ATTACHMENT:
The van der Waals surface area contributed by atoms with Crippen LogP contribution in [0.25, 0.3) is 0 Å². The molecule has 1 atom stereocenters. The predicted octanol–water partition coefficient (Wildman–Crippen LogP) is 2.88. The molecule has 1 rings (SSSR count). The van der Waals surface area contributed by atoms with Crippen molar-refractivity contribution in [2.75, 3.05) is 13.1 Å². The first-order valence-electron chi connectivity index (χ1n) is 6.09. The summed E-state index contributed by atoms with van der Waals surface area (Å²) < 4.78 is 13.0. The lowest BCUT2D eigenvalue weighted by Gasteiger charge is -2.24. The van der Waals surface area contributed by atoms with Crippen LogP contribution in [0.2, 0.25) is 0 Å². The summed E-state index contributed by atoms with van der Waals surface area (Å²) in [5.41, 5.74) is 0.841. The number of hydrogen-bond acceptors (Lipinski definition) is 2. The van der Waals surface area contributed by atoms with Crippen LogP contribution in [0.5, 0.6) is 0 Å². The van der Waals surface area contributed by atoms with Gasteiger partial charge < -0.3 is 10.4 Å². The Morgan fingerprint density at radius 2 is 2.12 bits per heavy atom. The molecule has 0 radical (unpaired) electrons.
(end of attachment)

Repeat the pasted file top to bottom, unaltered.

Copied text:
The van der Waals surface area contributed by atoms with Crippen LogP contribution in [0.25, 0.3) is 0 Å². The molecule has 1 atom stereocenters. The predicted octanol–water partition coefficient (Wildman–Crippen LogP) is 2.88. The molecule has 1 rings (SSSR count). The van der Waals surface area contributed by atoms with Crippen molar-refractivity contribution in [2.75, 3.05) is 13.1 Å². The first-order valence-electron chi connectivity index (χ1n) is 6.09. The summed E-state index contributed by atoms with van der Waals surface area (Å²) < 4.78 is 13.0. The lowest BCUT2D eigenvalue weighted by Gasteiger charge is -2.24. The van der Waals surface area contributed by atoms with Crippen LogP contribution in [0.2, 0.25) is 0 Å². The summed E-state index contributed by atoms with van der Waals surface area (Å²) in [5.41, 5.74) is 0.841. The number of hydrogen-bond acceptors (Lipinski definition) is 2. The van der Waals surface area contributed by atoms with Crippen LogP contribution in [0.5, 0.6) is 0 Å². The van der Waals surface area contributed by atoms with Gasteiger partial charge < -0.3 is 10.4 Å². The Morgan fingerprint density at radius 2 is 2.12 bits per heavy atom. The molecule has 0 radical (unpaired) electrons.